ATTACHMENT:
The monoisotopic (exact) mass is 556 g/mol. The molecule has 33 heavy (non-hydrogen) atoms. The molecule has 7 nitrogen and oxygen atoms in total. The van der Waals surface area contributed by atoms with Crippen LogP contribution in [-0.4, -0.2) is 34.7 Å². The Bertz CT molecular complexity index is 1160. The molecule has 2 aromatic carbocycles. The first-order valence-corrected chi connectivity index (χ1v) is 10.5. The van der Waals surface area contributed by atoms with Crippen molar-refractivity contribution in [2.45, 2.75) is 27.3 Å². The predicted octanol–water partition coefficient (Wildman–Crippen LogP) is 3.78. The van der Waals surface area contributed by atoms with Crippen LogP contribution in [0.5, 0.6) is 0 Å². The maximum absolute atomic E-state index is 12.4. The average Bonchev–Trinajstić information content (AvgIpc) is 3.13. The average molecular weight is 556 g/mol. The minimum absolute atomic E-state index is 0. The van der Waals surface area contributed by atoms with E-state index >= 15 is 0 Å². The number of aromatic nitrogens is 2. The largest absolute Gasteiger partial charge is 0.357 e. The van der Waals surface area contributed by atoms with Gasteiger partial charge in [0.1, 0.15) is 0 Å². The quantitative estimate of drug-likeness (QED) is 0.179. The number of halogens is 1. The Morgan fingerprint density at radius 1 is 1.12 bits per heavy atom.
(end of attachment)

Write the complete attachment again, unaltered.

The monoisotopic (exact) mass is 556 g/mol. The molecule has 33 heavy (non-hydrogen) atoms. The molecule has 7 nitrogen and oxygen atoms in total. The van der Waals surface area contributed by atoms with Crippen LogP contribution in [-0.4, -0.2) is 34.7 Å². The Bertz CT molecular complexity index is 1160. The molecule has 2 aromatic carbocycles. The first-order valence-corrected chi connectivity index (χ1v) is 10.5. The van der Waals surface area contributed by atoms with Crippen molar-refractivity contribution in [2.45, 2.75) is 27.3 Å². The predicted octanol–water partition coefficient (Wildman–Crippen LogP) is 3.78. The van der Waals surface area contributed by atoms with Crippen LogP contribution in [0.5, 0.6) is 0 Å². The maximum absolute atomic E-state index is 12.4. The average Bonchev–Trinajstić information content (AvgIpc) is 3.13. The average molecular weight is 556 g/mol. The minimum absolute atomic E-state index is 0. The van der Waals surface area contributed by atoms with E-state index >= 15 is 0 Å². The number of aromatic nitrogens is 2. The largest absolute Gasteiger partial charge is 0.357 e. The van der Waals surface area contributed by atoms with Gasteiger partial charge in [0.1, 0.15) is 0 Å². The quantitative estimate of drug-likeness (QED) is 0.179. The number of halogens is 1. The Morgan fingerprint density at radius 1 is 1.12 bits per heavy atom.